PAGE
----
It's good to be Don Mattingly these days. A lot better than it was in June, when the Los Angeles Dodgers were nearly 10 games out of first place in their division. Now they're 10 games ahead.
"I was pretty realistic about the way the club was playing," said the Dodgers manager earlier this week. "[Dodgers President] Stan Kasten was being honest with me about what was going on. ... I think we had 20 different guys on the DL, and were banged up and hurt."
Not anymore. While fan favorite Matt Kemp continues to recover, most of the other key players are healthy and performing well. Suddenly, the hundreds of millions of dollars management spent on player acquisitions doesn't look like a foolish indulgence.
The Dodgers now have the highest payroll in baseball—higher than the Yankees—at more than $220 million, compared with just $90 million a year ago, according to data from ESPN. That money came on top of the more than $2 billion the Guggenheim Baseball Group and Magic Johnson spent to buy the team 16 months ago.
"While it's dramatic, it's never reckless," said General Manager Ned Colletti of the spending spree. "Remember, we're the Dodgers, and we play in LA, and we needed to get this franchise back into a great place and do it as fast as possible."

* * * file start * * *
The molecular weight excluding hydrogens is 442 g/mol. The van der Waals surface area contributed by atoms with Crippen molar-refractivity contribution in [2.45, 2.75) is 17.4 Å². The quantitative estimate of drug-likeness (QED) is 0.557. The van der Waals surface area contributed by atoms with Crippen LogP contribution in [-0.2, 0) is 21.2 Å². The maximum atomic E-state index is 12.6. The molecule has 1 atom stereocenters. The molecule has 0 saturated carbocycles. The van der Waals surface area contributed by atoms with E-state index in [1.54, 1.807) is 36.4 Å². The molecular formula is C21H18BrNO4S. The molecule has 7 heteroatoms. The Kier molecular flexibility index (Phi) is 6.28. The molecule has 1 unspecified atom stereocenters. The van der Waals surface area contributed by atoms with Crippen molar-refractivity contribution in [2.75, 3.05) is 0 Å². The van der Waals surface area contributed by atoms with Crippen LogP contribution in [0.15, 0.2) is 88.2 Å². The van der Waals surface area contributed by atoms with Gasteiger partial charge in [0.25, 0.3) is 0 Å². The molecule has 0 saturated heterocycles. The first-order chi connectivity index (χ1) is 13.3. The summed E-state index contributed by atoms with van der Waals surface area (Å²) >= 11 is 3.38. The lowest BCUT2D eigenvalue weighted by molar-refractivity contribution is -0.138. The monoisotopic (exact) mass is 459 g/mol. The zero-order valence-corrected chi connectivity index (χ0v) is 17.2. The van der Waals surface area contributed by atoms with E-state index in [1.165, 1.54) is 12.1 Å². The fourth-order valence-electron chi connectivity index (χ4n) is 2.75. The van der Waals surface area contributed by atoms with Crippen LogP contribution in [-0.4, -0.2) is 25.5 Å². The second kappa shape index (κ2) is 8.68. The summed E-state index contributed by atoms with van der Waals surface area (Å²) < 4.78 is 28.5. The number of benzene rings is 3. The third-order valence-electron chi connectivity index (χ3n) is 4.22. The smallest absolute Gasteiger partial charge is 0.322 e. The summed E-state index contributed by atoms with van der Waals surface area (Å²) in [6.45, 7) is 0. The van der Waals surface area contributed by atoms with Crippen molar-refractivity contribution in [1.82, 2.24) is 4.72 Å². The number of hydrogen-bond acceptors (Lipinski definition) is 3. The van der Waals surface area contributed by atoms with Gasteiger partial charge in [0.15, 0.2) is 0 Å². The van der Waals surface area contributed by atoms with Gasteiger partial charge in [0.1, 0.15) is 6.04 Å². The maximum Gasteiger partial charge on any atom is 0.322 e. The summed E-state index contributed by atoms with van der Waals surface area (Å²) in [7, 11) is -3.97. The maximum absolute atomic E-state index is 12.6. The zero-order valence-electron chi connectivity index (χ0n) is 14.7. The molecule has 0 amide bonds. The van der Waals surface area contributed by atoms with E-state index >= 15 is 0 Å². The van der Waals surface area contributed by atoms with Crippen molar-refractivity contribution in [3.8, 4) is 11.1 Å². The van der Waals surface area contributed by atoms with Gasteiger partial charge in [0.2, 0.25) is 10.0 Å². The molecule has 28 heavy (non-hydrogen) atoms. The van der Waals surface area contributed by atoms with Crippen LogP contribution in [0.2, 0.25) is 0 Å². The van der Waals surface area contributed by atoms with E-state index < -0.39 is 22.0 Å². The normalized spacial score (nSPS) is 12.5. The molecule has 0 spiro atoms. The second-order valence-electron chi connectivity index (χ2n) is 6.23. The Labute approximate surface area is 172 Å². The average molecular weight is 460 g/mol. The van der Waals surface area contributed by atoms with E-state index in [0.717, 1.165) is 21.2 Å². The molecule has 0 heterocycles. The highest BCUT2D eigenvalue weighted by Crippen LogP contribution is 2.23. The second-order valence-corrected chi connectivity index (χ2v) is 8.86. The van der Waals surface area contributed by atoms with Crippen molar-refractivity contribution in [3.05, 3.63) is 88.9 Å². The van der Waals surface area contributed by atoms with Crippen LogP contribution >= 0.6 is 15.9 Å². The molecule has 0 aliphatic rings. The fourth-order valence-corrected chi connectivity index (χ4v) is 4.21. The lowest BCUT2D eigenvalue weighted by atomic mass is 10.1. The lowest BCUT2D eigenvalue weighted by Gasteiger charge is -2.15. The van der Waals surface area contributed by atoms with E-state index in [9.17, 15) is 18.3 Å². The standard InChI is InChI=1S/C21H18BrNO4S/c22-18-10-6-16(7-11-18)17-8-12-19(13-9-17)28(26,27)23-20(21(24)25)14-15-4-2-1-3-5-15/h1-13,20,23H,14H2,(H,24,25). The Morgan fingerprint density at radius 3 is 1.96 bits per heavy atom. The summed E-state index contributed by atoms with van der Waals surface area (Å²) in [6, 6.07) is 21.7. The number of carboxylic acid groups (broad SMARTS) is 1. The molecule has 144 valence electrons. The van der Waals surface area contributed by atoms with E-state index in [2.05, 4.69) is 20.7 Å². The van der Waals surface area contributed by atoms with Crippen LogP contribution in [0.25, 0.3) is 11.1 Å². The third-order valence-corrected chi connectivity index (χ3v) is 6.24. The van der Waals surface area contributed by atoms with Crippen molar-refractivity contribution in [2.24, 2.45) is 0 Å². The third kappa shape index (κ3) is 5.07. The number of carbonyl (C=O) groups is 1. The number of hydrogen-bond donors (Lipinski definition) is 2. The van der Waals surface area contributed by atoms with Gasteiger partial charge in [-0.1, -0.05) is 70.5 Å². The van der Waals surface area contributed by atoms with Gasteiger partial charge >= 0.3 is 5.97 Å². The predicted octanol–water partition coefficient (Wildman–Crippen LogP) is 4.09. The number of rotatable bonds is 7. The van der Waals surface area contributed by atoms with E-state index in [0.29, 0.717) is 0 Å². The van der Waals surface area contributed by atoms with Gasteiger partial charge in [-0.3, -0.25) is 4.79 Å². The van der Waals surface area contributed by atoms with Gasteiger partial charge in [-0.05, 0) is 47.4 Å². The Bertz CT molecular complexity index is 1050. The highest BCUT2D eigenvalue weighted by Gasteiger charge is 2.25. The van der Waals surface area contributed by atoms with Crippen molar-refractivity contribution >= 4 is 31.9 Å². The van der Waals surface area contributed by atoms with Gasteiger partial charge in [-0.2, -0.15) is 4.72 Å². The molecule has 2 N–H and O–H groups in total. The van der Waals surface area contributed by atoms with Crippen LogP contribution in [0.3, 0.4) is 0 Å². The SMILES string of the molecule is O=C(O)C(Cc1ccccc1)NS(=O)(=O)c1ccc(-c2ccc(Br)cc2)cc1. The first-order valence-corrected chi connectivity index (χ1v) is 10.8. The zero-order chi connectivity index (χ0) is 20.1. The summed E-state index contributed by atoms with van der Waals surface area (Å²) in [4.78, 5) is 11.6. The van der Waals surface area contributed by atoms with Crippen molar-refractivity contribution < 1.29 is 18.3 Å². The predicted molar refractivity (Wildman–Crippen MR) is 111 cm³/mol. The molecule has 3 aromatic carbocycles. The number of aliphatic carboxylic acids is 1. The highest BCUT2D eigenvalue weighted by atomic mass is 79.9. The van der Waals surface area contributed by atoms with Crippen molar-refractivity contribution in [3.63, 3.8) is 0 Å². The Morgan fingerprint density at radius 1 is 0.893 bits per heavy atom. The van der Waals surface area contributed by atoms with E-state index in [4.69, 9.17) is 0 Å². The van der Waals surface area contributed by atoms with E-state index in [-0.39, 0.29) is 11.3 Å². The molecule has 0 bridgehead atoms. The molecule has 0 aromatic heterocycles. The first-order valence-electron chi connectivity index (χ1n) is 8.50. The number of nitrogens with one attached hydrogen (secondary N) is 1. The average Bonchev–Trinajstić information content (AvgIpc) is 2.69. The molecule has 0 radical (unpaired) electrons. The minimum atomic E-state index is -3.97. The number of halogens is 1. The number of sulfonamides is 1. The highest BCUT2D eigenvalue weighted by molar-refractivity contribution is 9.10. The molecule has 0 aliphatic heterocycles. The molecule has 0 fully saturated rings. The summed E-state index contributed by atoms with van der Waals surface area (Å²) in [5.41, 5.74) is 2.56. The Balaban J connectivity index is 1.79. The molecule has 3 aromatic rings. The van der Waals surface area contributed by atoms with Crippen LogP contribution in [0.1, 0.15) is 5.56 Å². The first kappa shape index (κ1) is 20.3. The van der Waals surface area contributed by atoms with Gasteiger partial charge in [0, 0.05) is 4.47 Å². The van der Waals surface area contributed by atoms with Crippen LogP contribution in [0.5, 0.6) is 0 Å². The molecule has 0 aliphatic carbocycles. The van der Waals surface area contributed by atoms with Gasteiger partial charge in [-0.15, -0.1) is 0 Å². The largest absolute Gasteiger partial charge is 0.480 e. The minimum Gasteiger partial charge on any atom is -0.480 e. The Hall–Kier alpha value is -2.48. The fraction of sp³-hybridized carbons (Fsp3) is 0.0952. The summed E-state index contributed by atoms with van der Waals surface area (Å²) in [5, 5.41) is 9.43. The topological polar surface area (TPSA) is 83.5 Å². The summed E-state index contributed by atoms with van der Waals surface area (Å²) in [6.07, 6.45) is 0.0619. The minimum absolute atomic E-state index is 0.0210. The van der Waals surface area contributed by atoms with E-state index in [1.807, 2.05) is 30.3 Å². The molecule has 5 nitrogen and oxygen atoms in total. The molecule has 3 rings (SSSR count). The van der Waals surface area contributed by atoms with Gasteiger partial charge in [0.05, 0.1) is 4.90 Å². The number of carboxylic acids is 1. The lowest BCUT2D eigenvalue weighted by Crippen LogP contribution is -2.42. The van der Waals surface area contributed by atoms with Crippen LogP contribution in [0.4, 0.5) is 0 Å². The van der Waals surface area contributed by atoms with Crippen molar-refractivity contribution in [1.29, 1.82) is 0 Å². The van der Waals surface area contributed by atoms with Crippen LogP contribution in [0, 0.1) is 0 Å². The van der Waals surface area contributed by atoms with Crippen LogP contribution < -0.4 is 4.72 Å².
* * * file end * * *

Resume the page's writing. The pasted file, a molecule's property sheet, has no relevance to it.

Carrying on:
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The fans have responded. Dodger Stadium has returned to the top spot in Major League Baseball attendance this year, averaging an estimated 45,000 fans per home game, up from 36,000 two years ago.
"It feels great to see the place full," Mattingly said. "It wasn't so much just the fact that there weren't that many people—it was the energy," he said of the dark days, when former owners Frank and Jamie McCourt declared bankruptcy during a bitter divorce.
"There was a negative vibe around the Dodgers. ... [Fans] felt like they were embarrassed," Mattingly said the day the Guggenheim deal was announced, "There was an instant change in attitude in the fan base itself. You could just feel it."
Still, in June, the Dodgers were a mess, and the manager's job was on the line. Then, a 22-year-old Cuban defector being paid a mere $3.7 million played his first game with the team. Yasiel Puig ended that game with a dramatic play in center field.
"I can still remember the cameras catching Andre Ethier coming after Puig had made that play, and the look on Andre's face told me all I needed to know," Colletti said. "We had rejuvenated everybody."
That, plus the physical recovery of key players, has potentially put the Dodgers on the road to their their first World Series in 25 years. That's a long time for the team of Robinson, Koufax, Drysdale and so many others to have been sitting idle in October.